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How to? SETLOCAL Level

Aug
1,949
71
In the help file, it states "SETLOCAL and ENDLOCAL may be nested up to 32 levels deep".

So, when I go beyond 32 levels, I get the following;
Code:
c:\users\jlc\utils>setlocal
TCC: Exceeded SETLOCAL nesting limit

Is there a way to determine how many SETLOCAL levels deep I am presently at?

Joe
 
There currently isn't any way to query the SETLOCAL nesting.

But the question makes me curious - I've never heard of anybody remotely approaching the maximum nesting. (Or what they would do if they knew they were about to exceed it.) What are you doing that would make this useful?
 
I quite frequently use SETLOCAL from the TCC Prompt, so as not to mess up my current environment.

I do this, because sometimes, I forget to UNSET test variables, etc.

Unfortunately, I forget to do an ENDLOCAL when I have finished testing whatever I was testing.

So, when I don't want to mess up my current environment, I do another SETLOCAL, and the cycle repeats itself.

The PROMPT has an option, $+, which will "Display one + character for each directory on the PUSHD directory stack."

When I want to know the count of the directory stack, I can see that visually, since I have one or more ++++ in my prompt at the command line.

With SETLOCAL, I have no information, visual or otherwise, to see what SETLOCAL level I am at.

Joe
 
Possible untested kludge workaround:

alias setlocal=`*setlocal & set localcount=%@inc[0%localcount%]`

Then you can query the value of %localcount%.
 
...and the corresponding;
Code:
alias endlocal=`*endlocal & if %localcount le 0 (set localcount=0) else (set localcount=%@dec[0%localcount%]`)

No doubt I will make some further tweaks. Thanks Dave!

Joe
 
I don't think you have to handle specially the case where the variable is not set.
Code:
v:\> echo %@inc[] %@dec[]
1 -1

Using @MAX instead of IF in the endlocal alias is tidier.
 
I believe that the zero preceding %localcount% in the @inc expression takes care of the case where localcount has not been set.

I've tested my own code now, and it works for me.
 
...and the corresponding;
Code:
alias endlocal=`*endlocal & if %localcount le 0 (set localcount=0) else (set localcount=%@dec[0%localcount%]`)

No doubt I will make some further tweaks. Thanks Dave!

Joe

You don't need to decrement because the old value of LOCALCOUNT is already in (and unchanged in) the previous environment which ENDLOCAL returns you to.

Here's an excerpt:
Code:
~\Work> alias setlocal=`*setlocal & set localcount=%@inc[0%localcount%]`

~\Work> alias setlocal
*setlocal & set localcount=%@inc[0%localcount%]

~\Work> setlocal

~\Work> set localcount
1

~\Work> setlocal

~\Work> set localcount
2

~\Work> endlocal

~\Work> set localcount
1

~\Work> endlocal

~\Work> set localcount
TCC: Not in environment "localcount*"
 
I believe that the zero preceding %localcount% in the @inc expression takes care of the case where localcount has not been set.
@INC gives 1 (anyway) if the variable is not set.
Code:
v:\> unset zzz

v:\> echo %@inc[%zzz]
1
 
Dave;
I removed the ENDLOCAL alias, and now have only;
Code:
setlocal=@if %_batch eq 0 (*setlocal & set localcount=%@inc[0%localcount%] & echo %localcount)

I only wanted the alias to work from the command line, not from a .BTM file, thus the @if %_batch eq 0.

So far, so good. Thanks again.

Joe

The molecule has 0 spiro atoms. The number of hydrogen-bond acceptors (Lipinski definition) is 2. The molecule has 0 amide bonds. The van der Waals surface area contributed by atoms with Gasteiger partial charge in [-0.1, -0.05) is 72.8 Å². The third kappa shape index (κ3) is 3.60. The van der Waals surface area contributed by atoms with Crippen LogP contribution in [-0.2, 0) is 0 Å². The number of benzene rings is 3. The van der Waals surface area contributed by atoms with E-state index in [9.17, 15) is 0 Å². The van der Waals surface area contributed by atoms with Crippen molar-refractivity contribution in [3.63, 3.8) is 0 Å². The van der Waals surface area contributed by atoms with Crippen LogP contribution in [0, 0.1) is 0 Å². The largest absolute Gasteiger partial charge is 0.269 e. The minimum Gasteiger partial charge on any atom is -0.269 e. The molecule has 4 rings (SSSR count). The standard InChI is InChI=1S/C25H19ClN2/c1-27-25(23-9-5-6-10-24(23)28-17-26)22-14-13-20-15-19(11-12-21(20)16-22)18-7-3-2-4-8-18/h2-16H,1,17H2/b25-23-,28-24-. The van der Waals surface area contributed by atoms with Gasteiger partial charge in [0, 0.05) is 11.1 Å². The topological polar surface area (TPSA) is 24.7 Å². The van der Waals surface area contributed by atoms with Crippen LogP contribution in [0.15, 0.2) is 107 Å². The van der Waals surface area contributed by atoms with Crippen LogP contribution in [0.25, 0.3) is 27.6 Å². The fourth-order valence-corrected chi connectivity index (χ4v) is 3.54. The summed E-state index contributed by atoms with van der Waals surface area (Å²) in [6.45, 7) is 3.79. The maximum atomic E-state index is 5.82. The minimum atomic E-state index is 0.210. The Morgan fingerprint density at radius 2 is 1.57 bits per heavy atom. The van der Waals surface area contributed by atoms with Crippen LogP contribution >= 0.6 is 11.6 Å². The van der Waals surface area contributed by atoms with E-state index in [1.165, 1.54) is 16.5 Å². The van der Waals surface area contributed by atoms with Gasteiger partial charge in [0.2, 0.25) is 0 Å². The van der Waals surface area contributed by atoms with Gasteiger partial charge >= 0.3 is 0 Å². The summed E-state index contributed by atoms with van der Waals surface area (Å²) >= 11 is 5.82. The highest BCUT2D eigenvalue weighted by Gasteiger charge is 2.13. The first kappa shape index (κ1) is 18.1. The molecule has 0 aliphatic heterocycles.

I created a set of 3 scripts that do pushlocal, poplocal, and locals (works like dirs). They currently save the current directories, the environment, and directory history.
pushlocal.btm
Code:
set locals=%@EVAL[%@execstr[set /v locals%_PID] + 1]
cdd /a > c:\jpsoft\drives%[locals]_%_PID.dat
cd >> c:\jpsoft\drives%[locals]_%_PID.dat
set > c:\jpsoft\env%[locals]_%_PID.dat
dirhistory > c:\jpsoft\dirhist%[locals]_%_PID.dat
set /v locals%_PID=%locals
poplocal.btm
Code:
set locals=%@execstr[set /v locals%_PID]
if "%locals" == "" .or. "%locals" == "0" (echo LOCALS stack is empty & quit)
unset *
set locals=%@execstr[set /v locals%_PID]
for %s in (@c:\JPSOFT\drives%[locals]_%_PID.dat) do cdd %s
dirhistory /r c:\JPSOFT\dirhist%[locals]_%_PID.dat
set /r c:\JPSOFT\env%[locals]_%_PID.dat
del /q c:\JPSOFT\env%[locals]_%_PID.dat c:\JPSOFT\dirhist%[locals]_%_PID.dat c:\JPSOFT\drives%[locals]_%_PID.dat
set /v locals%_PID=%@eval[locals - 1]
locals.btm
Code:
set locals=%@execstr[set /v locals%_PID]
iff "%locals" == "" .or. "%locals" == "0" then
  echo LOCALS stack is empty
else
  echo %locals
endiff
unset locals
 
Because it uses %_PID, it allows each instance of TCC to have its own LOCALS stack.
 
BTW - you could add your localcount to your prompt. I append the current Git branch to my prompt:
Code:
function gitbranch=`%@execstr[set _gb=%@execstr[git rev-parse --abbrev-ref HEAD 2>nul] & if %[_gb]. != . echo (%_gb) & unset _gb]`
PROMPT=$e[37;%@if[%@remote[%_disk] eq 0,42,41];1m[$P]$e[22;40;36m%@gitbranch[]$e[22;40;33;1m$_$$$s

That colorizes my prompt and puts the branch in parens, after the directory name. I use white on a green background for local directories and white on a red background for network directories.

1525108860444.png


You could do something like this:
Code:
function getlocalcount=`%@execstr[if %localcount. != . echo (%localcount)]`

PROMPT `[$P]$+%@getlocalcount[]$s`
 
Hi Scott,
Yepper, I have localcount added to my prompt, as such;
Code:
prompt `$e[9999E$p$g%@repeat[#,0%localcount]`

I wanted to mimic the + meta character of prompt, which is why I have %@repeat[#,0%localcount] in my prompt.

I like the LOCAL .btms, gonna tinker with them.

Joe
 
Gentlemen,

May I ask why you don't use subshells for this?
I'm under the impression that might save a lot of code, work and complexity?

Regards, DJ
 
I tend to open a new tab in TCMD. There is the "Clone Tab" command, that duplicates the environment. You can set a title to remember which tab is what.
 

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